Sunday, March 3, 2024

Hathaway Academy students impressed by message at Wow Festival

Reporter: Chaney Burger
Hathaway Academy

Wow 2 Hath

Wow Hath 1

ON Wednesday March 8th, women from all around England gathered at Southbank Centre in London for the Women of the World festival to mark International Women’s Day. This global event shows how women and girls all around the world can influence one another and allow their voices to be heard.

The festival is for everyone, men and women, and its approach is very lively yet still has the sense of importance; it addresses what tools young women need in order to be successful in their later lives.

The issue of gender equality is a key part of this festival, as it champions the women who allow themselves to reach their full potential and give inspiration for the younger generations. On this particular day, many school children attended, ranging from 11-17 years of age. Students from the Hathaway Academy took part in the Southbank WOW celebrations as part of their school’s involvement in the Royal Opera House Thurrock Trailblazer programme.

There was a warm welcome for all of the schools attending by Jude Kelly, Artistic Director of the Southbank Centre, who began the WOW festival in 2011. She introduced a group of influential speakers. After hearing each of their incredible stories, Kelly asked one of the most significant questions, “How do you turn all of these emotions into practical actions?” This then led to the exploration of what women can achieve and what they are capable of, discussing how they can make a change in our society, no matter their background or level of education, as each individual has the same level of importance.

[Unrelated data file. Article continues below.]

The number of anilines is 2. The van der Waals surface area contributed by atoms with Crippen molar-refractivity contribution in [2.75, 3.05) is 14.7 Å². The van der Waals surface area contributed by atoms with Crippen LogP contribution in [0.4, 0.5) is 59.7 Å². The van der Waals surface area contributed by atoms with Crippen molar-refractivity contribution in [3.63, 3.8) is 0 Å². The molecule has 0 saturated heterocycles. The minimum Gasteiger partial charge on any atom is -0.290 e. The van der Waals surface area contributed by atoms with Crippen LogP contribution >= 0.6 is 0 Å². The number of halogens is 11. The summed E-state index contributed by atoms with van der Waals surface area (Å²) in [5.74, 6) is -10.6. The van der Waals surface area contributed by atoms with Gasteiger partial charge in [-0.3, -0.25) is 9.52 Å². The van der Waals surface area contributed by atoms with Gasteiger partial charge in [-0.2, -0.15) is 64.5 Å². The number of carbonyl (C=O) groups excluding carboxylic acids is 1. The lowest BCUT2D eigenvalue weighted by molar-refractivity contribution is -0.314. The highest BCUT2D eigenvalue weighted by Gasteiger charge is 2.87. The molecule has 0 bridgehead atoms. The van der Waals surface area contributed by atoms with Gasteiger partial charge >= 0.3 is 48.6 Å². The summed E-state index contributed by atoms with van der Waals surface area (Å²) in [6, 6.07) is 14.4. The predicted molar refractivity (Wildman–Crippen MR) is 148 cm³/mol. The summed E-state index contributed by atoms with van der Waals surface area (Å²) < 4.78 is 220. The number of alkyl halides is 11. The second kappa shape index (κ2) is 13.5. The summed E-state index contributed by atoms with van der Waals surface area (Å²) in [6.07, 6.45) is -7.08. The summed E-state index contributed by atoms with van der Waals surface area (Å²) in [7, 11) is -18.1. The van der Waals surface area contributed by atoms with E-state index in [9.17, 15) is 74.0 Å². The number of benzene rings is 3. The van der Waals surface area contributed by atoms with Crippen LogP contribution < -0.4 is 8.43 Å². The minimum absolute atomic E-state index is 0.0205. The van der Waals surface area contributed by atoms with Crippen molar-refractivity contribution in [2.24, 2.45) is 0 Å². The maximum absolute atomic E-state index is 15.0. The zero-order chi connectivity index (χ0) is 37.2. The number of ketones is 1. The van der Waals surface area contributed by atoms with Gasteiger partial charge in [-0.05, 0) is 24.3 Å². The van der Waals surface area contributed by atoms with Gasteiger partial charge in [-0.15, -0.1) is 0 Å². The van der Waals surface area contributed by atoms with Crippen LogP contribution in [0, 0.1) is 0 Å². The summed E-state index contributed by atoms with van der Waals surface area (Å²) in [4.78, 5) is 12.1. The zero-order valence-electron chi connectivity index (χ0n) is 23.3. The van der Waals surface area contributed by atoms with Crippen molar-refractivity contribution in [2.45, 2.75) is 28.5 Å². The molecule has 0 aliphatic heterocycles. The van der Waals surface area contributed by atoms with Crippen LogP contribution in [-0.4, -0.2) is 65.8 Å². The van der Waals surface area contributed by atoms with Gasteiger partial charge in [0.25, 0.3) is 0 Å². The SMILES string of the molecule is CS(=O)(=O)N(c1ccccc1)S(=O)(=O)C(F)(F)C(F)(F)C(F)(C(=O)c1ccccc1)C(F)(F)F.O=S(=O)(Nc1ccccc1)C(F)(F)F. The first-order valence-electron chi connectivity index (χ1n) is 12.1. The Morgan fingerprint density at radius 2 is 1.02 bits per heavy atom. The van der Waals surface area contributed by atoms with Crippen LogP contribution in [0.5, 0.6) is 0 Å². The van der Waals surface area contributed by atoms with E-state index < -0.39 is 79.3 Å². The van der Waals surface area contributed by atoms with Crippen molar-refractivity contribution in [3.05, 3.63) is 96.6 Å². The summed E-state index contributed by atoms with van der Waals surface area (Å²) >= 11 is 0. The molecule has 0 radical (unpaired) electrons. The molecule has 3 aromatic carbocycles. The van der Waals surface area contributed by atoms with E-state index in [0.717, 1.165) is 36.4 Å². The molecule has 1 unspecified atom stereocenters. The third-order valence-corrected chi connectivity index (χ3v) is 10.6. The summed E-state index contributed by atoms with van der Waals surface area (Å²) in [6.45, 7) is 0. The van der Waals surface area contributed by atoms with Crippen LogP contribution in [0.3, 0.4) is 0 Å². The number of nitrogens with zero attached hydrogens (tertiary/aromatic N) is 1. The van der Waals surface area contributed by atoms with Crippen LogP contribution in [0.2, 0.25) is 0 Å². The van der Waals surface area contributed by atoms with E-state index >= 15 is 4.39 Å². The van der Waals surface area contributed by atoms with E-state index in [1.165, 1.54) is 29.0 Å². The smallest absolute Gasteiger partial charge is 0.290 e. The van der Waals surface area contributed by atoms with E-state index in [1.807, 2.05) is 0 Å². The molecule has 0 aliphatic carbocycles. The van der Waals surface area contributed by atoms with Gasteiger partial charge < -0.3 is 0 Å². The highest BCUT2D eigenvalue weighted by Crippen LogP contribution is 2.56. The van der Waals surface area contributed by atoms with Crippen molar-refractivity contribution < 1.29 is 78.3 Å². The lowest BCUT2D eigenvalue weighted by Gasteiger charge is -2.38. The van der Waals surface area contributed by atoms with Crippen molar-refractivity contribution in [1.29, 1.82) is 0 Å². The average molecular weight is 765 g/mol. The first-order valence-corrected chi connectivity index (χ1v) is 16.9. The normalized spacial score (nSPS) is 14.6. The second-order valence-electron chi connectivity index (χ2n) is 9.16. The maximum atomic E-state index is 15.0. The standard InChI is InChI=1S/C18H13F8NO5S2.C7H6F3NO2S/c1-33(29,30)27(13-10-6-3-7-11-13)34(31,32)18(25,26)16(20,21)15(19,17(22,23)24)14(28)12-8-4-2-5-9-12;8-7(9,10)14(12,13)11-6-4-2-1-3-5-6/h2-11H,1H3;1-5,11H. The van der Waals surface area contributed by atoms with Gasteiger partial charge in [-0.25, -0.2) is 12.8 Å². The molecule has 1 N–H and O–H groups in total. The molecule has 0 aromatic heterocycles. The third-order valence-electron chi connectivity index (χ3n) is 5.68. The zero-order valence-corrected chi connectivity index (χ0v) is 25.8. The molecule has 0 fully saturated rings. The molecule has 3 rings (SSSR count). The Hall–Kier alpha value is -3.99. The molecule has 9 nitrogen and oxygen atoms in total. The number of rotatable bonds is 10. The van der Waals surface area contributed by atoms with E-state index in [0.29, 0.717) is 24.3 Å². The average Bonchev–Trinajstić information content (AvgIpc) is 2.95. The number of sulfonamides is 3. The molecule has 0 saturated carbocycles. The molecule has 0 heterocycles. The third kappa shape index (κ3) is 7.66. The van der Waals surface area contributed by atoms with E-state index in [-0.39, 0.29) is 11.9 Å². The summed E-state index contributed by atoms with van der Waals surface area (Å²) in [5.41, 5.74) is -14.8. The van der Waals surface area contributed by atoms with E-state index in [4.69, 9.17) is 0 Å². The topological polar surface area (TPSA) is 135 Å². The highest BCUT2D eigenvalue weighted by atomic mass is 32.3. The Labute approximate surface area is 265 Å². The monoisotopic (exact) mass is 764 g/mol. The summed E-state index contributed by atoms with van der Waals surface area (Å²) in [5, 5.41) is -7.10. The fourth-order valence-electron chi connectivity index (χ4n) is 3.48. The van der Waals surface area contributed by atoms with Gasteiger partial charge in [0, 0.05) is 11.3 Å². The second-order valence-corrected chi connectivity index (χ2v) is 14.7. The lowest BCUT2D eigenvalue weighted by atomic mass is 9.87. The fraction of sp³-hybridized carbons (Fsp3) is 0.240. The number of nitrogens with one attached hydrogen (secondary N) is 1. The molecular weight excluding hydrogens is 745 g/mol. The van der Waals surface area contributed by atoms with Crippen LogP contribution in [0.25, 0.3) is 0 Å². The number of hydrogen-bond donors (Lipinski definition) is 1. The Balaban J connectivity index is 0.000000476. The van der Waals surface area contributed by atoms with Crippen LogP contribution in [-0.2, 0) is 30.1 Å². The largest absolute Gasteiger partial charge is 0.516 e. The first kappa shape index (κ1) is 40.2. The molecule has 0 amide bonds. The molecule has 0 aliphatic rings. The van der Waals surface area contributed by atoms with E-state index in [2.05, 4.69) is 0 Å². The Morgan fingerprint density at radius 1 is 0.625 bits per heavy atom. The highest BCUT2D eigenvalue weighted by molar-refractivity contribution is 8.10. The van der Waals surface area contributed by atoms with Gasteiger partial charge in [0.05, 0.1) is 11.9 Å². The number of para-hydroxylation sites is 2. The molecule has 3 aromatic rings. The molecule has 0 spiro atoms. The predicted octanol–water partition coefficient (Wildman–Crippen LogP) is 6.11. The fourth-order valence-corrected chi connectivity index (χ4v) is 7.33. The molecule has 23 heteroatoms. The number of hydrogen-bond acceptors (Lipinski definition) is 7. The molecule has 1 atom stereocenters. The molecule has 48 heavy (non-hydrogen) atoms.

There were various workshops to attend and these allowed girls to harmonise with one another through playful activities that had a depth to them; such as playing Chinese Whispers. This is ultimately a children’s game, yet it required focus, and the sentences were all relevant as they were things such as “When I grow up I want to be successful.”

Maria Ferguson had a group discussion with girls who were ironically all from Thurrock, where she had grown up. This then allowed an instant connection between the group and her, as the situations that were discussed were very relatable and understandable. Ferguson performed part of her one woman show “Fat girls don’t dance” which was absolutely brilliant.

Musician Fran Lobo performed some of her own songs that related to women’s empowerment. Lobo said it was “…incredible to perform to such a young crowd of school girls…”

WOW taught young women that they do not need to be perfect in the eyes of the public in order to be happy with who they are. All they need is to believe in themselves and they will truly become strong, independent women who can make a change.
“Don’t put fear in the driver’s seat” – Jude Kelly.

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